The Judge was at pains to point out that this was not a case where there had been a sudden last-minute increase in the total amount of S&T's claims, rather the big (and growing) difference between the parties' valuations had been apparent for months. Nonetheless, the effect if the Grove pay less notice was invalid, and there was no right to adjudicate on the true value of the application before the final account, would be that Grove would have to pay £14 million immediately without the ability to challenge in the meantime its ultimate liability to pay that amount.

The Strong Reasoning Behind Grove v S & T

There is a strong common sense and policy thread running through the reasons Coulson J gave for his decision. Those include that:

  1. When an adjudicator has the power to decide all disputes between the parties, the adjudicator will have the same wide powers as the court;
  2. A dispute over the true value is different from a dispute as to whether or not an employer's payment notice and/or pay less notice is deficient or out of time (and so therefore ought to be able to be separately adjudicated).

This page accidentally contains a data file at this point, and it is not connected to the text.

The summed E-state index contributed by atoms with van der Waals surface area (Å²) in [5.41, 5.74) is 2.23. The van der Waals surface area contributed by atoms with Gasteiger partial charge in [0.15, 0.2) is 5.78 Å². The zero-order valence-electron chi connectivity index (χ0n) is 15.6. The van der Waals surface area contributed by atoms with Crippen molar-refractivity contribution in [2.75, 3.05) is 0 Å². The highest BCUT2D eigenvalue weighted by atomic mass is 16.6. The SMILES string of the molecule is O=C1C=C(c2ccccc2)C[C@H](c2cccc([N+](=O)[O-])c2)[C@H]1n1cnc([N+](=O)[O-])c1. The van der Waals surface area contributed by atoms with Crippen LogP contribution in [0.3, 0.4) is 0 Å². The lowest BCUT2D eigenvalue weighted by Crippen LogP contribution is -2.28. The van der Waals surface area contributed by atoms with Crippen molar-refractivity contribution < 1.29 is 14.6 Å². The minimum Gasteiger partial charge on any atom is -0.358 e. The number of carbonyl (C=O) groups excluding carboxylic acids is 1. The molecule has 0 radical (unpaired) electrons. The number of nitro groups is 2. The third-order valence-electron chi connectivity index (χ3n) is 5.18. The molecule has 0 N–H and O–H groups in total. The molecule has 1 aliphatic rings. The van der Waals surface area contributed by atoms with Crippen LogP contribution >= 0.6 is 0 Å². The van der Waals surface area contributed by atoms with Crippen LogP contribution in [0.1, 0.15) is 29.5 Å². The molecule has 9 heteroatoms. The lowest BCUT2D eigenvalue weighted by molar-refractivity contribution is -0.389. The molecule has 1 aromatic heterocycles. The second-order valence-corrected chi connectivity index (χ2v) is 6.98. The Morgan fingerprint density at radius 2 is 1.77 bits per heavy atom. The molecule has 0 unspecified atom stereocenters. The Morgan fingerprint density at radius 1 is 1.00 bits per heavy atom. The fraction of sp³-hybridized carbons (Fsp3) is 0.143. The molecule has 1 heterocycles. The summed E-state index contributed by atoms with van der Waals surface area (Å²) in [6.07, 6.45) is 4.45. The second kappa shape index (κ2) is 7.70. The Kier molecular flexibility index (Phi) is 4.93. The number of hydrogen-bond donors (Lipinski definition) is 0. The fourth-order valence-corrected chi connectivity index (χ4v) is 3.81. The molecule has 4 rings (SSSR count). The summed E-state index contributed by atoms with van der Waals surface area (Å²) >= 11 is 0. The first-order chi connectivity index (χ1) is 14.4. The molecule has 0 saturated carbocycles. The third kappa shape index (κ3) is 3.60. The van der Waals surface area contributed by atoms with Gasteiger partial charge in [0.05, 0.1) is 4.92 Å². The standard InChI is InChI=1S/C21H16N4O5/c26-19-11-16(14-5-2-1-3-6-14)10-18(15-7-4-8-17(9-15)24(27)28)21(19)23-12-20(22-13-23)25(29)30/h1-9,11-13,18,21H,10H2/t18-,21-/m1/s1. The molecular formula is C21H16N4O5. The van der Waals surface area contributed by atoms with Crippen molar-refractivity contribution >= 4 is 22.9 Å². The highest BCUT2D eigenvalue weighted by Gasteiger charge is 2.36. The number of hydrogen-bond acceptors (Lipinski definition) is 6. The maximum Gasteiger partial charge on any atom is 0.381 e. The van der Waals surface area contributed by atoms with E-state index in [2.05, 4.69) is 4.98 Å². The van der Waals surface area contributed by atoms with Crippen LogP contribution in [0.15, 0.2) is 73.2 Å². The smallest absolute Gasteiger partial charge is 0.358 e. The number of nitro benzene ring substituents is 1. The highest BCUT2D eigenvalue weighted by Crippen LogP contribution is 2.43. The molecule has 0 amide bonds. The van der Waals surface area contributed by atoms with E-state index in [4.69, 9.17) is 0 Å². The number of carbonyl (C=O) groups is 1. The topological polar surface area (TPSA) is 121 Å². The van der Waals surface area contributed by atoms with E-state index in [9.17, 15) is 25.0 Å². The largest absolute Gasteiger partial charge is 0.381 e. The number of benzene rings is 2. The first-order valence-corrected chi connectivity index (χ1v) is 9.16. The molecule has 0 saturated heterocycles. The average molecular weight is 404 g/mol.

A particular focus of the Judge was that it was unfair that an employer should be fettered on what payment issues it can refer to an adjudication when this is not the case for a contractor. Coulson J noted that a contractor is entitled to launch an immediate attack on the "sums stated to be due" in a pay less notice and rejected that payment adjudications were a one-way street.  The Judge also rejected the notion that there should be a different treatment of interim applications as compared to final applications, such that disputed interim applications cannot be adjudicated at the time the dispute arises.

The key rationale for earlier Court decisions, that a "smash and grab" adjudication success cannot be unpicked by a later adjudication on the true value of the works, was an analysis of the employer having consented to the [unchallenged] valuation. Coulson J disagreed. He said that failing to serve a notice in time, or with proper contents, did not equate to the employer having agreed, or that it must be deemed to have agreed, that the amount claimed was the "true" value of the interim application.